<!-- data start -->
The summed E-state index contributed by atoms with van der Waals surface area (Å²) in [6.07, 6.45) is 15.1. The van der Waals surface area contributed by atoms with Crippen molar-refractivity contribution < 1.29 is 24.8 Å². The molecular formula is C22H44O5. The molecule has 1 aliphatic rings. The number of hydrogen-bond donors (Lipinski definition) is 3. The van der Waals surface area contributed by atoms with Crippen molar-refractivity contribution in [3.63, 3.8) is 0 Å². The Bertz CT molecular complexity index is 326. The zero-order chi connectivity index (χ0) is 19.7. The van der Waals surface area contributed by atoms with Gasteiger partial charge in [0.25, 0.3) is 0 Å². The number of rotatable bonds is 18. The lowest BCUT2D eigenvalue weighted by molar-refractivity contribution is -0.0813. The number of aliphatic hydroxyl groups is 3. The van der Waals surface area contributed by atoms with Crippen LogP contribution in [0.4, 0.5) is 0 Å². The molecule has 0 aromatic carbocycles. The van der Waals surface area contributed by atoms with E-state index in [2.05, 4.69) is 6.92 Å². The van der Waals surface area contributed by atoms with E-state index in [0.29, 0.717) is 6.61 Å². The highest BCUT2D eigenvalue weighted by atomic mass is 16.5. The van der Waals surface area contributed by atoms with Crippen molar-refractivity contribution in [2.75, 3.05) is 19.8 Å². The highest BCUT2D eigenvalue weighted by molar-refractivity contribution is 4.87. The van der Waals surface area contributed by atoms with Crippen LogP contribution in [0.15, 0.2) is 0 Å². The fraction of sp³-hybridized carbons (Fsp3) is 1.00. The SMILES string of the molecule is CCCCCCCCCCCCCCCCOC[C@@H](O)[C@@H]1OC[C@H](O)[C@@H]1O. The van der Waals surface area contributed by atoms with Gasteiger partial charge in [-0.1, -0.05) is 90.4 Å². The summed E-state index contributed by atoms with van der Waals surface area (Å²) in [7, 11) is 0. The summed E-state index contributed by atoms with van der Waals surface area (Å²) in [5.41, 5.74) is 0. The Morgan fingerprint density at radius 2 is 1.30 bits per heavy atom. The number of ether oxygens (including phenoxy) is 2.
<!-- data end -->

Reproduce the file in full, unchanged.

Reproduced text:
The summed E-state index contributed by atoms with van der Waals surface area (Å²) in [6.07, 6.45) is 15.1. The van der Waals surface area contributed by atoms with Crippen molar-refractivity contribution < 1.29 is 24.8 Å². The molecular formula is C22H44O5. The molecule has 1 aliphatic rings. The number of hydrogen-bond donors (Lipinski definition) is 3. The van der Waals surface area contributed by atoms with Crippen molar-refractivity contribution in [3.63, 3.8) is 0 Å². The Bertz CT molecular complexity index is 326. The zero-order chi connectivity index (χ0) is 19.7. The van der Waals surface area contributed by atoms with Gasteiger partial charge in [0.25, 0.3) is 0 Å². The number of rotatable bonds is 18. The lowest BCUT2D eigenvalue weighted by molar-refractivity contribution is -0.0813. The number of aliphatic hydroxyl groups is 3. The van der Waals surface area contributed by atoms with Crippen LogP contribution in [0.4, 0.5) is 0 Å². The molecule has 0 aromatic carbocycles. The van der Waals surface area contributed by atoms with E-state index in [2.05, 4.69) is 6.92 Å². The van der Waals surface area contributed by atoms with E-state index in [0.29, 0.717) is 6.61 Å². The highest BCUT2D eigenvalue weighted by atomic mass is 16.5. The van der Waals surface area contributed by atoms with Crippen molar-refractivity contribution in [2.75, 3.05) is 19.8 Å². The highest BCUT2D eigenvalue weighted by molar-refractivity contribution is 4.87. The van der Waals surface area contributed by atoms with Crippen LogP contribution in [0.15, 0.2) is 0 Å². The fraction of sp³-hybridized carbons (Fsp3) is 1.00. The SMILES string of the molecule is CCCCCCCCCCCCCCCCOC[C@@H](O)[C@@H]1OC[C@H](O)[C@@H]1O. The van der Waals surface area contributed by atoms with Gasteiger partial charge in [-0.1, -0.05) is 90.4 Å². The summed E-state index contributed by atoms with van der Waals surface area (Å²) in [7, 11) is 0. The summed E-state index contributed by atoms with van der Waals surface area (Å²) in [5.41, 5.74) is 0. The Morgan fingerprint density at radius 2 is 1.30 bits per heavy atom. The number of ether oxygens (including phenoxy) is 2.